Machine Learning Is Sometimes Wrong How Deal With That Is Everything

Machine Learning Is Sometimes Wrong How Deal With That Is Everything

In my opinion, one of best implementations of visual machine learning I know of. It is simple, effective, & fun. Good job Apple, you’re good at computers!

Imagine if you were using a calculator to do some just fantastic calculations like π^π , !2, or the old standard 2+2, and every once-in-a-while, the answer would came back wrong. Better yet, you’ve implemented a microservice in your stack that occasionally just returns {[“No”]}.

This is what working with machine learning can feel like sometimes. You’re sitting there feeding it pictures of cats, and it is returning the label “cat” consistently until suddenly “guacamole” comes back.



Is this real life?

Yes, this is real life. Machine learning models, especially ones using neural networks, work in mysterious ways. We train them with lots of examples of cats, and it builds itself in a way that understands what cats look like. It is not too dissimilar to how the human brain works, but a much much much much much¹⁰ simpler version. Even so, we don’t really tell the neural networks what to do, they figure it out on their own based on your training data. There are hidden layers in deep neural networks that connect themselves in ways that make sense for your training data but have no input from us humans. We don’t tell it “this is what an eye looks like”, it just figure it out on its own.

What could possibly go wrong?


Machine learning is not about a definitive answer (yet), it is about statistics. Kind of like casinos, and in this case, you’re the house and you design systems that work in your favor.

So I shouldn’t use it then?

Fortunately, I have a definitive answer for this one; yes, you should use it! Statistics are great, people use them all the time to solve problems and complete tasks. And you should too. In truth, machine learning is saving a lot of people time and money, and is accelerating businesses all over the place. One thing they’ve all got in common is that they’ve built their user experience, workflows, processes, etc., around the fact that sometimes the models are wrong.

Perhaps, instead of doing an amazing job of explaining exactly what I mean, I’ll just give you some examples.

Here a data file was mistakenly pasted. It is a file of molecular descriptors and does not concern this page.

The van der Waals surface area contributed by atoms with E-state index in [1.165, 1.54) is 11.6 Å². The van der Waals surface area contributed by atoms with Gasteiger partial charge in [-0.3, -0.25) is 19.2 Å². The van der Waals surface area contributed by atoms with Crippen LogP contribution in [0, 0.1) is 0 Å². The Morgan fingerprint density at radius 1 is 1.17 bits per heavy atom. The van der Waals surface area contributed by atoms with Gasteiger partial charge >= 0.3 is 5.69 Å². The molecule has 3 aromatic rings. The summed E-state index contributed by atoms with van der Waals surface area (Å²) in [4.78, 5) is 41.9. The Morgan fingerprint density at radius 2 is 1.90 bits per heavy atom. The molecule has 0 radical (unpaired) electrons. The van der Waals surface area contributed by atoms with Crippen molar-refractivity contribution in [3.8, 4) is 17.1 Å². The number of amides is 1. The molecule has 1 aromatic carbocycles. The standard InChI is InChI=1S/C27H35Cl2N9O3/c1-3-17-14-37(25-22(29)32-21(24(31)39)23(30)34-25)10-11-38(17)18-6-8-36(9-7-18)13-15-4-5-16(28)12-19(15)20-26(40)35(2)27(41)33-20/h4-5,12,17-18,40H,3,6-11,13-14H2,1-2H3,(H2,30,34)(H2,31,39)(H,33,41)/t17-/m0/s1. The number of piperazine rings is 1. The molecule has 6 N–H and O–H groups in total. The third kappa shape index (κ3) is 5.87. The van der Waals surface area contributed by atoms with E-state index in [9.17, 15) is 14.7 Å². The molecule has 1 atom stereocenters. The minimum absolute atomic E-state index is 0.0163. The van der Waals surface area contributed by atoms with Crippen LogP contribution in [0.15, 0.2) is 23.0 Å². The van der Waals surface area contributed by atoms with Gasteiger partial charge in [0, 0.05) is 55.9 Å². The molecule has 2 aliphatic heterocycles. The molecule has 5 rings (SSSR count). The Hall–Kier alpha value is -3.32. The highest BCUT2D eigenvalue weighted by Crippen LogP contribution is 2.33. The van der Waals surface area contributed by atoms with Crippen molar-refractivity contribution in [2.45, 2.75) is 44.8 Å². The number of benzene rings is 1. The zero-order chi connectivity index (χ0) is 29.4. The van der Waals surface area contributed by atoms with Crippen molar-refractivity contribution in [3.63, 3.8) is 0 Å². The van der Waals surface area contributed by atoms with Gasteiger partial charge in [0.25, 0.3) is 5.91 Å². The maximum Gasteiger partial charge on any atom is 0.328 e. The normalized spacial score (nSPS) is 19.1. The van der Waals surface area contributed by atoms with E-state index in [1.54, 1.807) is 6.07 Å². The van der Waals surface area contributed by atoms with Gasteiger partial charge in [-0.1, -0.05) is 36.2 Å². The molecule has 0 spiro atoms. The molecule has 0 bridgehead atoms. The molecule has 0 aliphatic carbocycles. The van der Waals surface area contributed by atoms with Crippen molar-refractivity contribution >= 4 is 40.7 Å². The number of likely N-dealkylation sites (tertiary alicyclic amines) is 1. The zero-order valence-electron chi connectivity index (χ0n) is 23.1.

Example 1

Detecting nudity in video.

Video is tricky when it comes to image recognition, because what you’re dealing with is a series of frames, and as you can see from this article, sometimes something about an image just throws an image recognition model way off. See below, an example of an image recognition model correctly identifying a cat when the photo is tilted one way, but thinking it is guacamole when the photo is slightly altered.

If you build a workflow or system around needing every frame to have 100% accurate image recognition results, then you might run into trouble. However, if you think about the problem (I’m trying to send my phone an alert every time some guacamole s on my door mat), you may find that what you’re trying to solve doesn’t require frame-accurate results.

Let’s consider content moderation/nudity in video. If I’ve got a website that allows users to submit content in video, I might want to check it for nudity first. And since I get hundreds of uploads per day, I don’t really have the time to check it myself. So I turn to machine learning.

Even the machine learning models for detecting inappropriate content coming out of the massive tech giants just do okay on this problem. If I’m looking for specific incidents within a video of nudity, I’ll probably waste a lot of time hunting around looking at false positives.

BUT, what if I focused on saving myself time overall, and thought about the problem holistically?

“I don’t know, why don’t you tell me?”, you say in an incredibly irritated voice.

Okay I will. Consider your model is returning true or false for a lot of frames, and with those results comes a confidence score of some kind. Imagine if you crunched the entire video’s results to create a heat map of severity, so in a glance, you could tell just how likely 1, 200, 2000 or more videos had nudity in it that you needed to review.

deep neural networks machine learning models

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